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What Are VA Loan Minimum Property Requirements?

What you'll learn: What certain requirements your property must meet in order to be VA-approved

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What are VA loan minimum property requirements?

Minimum property requirements (MPRs) are standards created by the U.S. Department of Veterans Affairs (VA) that a property must pass before a veteran can purchase it using a VA loan. These requirements were created to ensure that veterans’ homes are safe, sound, and sanitary so they aren’t burdened with expensive or dangerous repairs in the future.

The MPRs are assessed through a home appraisal performed by a VA-backed appraiser, which must be successfully completed before a lender can approve your mortgage application. The appraisal is different from a home inspection, which is an optional step in the homebuying process, in which a third party checks the home for damage or flaws. In the case of a VA-assigned home appraisal, the appraiser has specific criteria to check including space requirements, roof stability, and the presence of a heating and cooling system.

What makes a property VA-approved?

If you’re wondering what these requirements actually look like, there’s a full chapter of the Lenders Handbook (VA Pamphlet 26-7) dedicated to appraiser criteria. In general, though, the MPRs fall into the following categories.

  • Residential Property. The number one requirement is that the home you’re planning to purchase is a residential property. This is because the VA home loan program was created to provide veterans with a primary residence.
  • Space. The MPRs for space dictate that there must be enough room for everyone in the home to live, sleep, cook, dine, and use sanitary facilities. There isn’t a minimum square footage per person, so it will be up to the appraiser to decide whether there is enough space to live comfortably. This isn’t to say that small houses won’t be approved, but rather that the VA wants to ensure the home is large enough to reasonably inhabit.
  • Pests and Rot. Termites are a nuisance for homeowners. The appraiser will check to make sure there isn’t any evidence of termite damage, specifically in regions where they are known to be prevalent. They’ll also look for any signs of fungus or dry rot.
  • Stable Roof. An often-cited issue for homeowners is a weak or leaky roof. In this case, the roof must be reasonably durable for the foreseeable future, and it must not have any leaks where moisture can enter the home. Also, if there are three or more layers of shingles and the roof needs to be redone, the MPRs require that the old shingles be taken off before another layer is added.
  • Home Access. The appraiser will check that you and your family have safe access to your home without necessitating entrance through anyone else’s property. They’ll also want to ensure that any road to your home is accessible in all kinds of weather, and that if you share that road with a neighbor, you have a plan set up to split the costs of maintenance to keep it clean and free of obstacles.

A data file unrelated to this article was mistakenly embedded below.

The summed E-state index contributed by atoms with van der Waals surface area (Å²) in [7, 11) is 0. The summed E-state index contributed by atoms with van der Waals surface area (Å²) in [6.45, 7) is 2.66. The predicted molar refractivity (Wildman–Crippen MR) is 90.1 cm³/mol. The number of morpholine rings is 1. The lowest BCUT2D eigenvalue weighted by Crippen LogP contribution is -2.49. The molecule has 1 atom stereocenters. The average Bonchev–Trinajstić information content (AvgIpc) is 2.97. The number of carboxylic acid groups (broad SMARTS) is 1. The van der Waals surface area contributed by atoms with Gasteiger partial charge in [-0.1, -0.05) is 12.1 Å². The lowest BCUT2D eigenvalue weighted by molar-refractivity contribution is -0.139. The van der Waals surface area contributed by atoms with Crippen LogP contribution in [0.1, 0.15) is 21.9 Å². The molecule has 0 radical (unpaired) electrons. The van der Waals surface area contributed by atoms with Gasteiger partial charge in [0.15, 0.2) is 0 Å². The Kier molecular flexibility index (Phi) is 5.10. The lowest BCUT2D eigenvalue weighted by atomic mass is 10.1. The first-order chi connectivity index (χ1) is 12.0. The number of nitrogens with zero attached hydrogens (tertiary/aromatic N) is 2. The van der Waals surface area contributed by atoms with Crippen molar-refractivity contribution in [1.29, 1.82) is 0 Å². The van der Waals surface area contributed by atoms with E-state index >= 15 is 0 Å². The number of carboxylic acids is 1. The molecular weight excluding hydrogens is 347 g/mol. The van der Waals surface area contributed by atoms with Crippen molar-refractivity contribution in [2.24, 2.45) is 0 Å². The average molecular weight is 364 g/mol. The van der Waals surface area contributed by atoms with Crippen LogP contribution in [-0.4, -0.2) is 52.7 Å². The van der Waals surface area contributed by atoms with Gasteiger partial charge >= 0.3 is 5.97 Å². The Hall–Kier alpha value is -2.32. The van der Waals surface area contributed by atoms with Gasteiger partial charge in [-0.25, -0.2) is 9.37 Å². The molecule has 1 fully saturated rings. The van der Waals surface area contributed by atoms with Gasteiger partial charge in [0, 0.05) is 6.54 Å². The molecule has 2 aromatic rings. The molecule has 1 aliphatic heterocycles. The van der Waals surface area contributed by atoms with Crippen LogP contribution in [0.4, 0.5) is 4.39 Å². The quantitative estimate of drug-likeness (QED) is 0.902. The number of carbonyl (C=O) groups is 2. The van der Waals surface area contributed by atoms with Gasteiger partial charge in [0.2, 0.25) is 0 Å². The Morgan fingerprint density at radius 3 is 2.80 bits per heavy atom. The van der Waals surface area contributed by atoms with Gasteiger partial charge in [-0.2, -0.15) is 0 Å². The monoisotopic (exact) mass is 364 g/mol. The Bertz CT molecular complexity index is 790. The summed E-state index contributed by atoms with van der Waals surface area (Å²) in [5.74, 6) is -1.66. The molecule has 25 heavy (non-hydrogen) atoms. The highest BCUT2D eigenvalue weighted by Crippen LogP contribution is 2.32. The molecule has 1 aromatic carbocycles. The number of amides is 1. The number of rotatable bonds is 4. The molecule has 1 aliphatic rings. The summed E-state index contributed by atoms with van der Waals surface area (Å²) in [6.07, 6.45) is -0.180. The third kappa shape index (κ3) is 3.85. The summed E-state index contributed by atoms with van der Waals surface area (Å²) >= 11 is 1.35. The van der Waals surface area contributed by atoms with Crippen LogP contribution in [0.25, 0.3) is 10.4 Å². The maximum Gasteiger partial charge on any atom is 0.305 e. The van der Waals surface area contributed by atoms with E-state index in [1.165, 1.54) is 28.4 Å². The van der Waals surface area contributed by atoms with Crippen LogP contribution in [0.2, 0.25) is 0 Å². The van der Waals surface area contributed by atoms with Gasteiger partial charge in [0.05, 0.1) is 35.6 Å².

• Clean Water and Sanitation. Your appraisal will need to show that your home has ongoing access to clean, healthy, potable water that you can use for drinking, bathing, cooking, and sanitation. You’ll also need to have hot water, and an approved sewage system — whether it’s public or private — and sanitary restrooms.
  • Heating System. In most areas, the home needs to be able to keep plumbing systems at 50° F or higher and have some form of heating. The heating system can take the form of a wood fireplace or an electric system, but in the case of a wood-based heating system, you may need to have a fallback system just in case.
  • Mechanical Systems. Any mechanical systems you have in your new home must be in working order, and the property must have functioning electricity. These systems will need to be safe, as determined by the appraiser, and well protected from the elements to prevent any accidents.
  • Lead-Based Paint. It’s important that your home not contain any lead-based paint. Your appraiser will check this based on the year your home was built or renovated. If it was built before 1978, they’ll assume that lead-based paint was used, and will need to check all parts of the home for its presence. Any lead-based paint found will need to be removed and repainted. If the home was built during or after 1978, they will still check the home for the presence of lead-based paint, but they won’t assume it was used.

While this list covers the main requirements, there are additional requirements based on your region. For example, termite damage is a larger concern in the wet Northwest. It’s a good idea to look through the full list of MPRs before you begin your home search, so you’ll be able to choose properties accordingly and ask the right questions of the seller.

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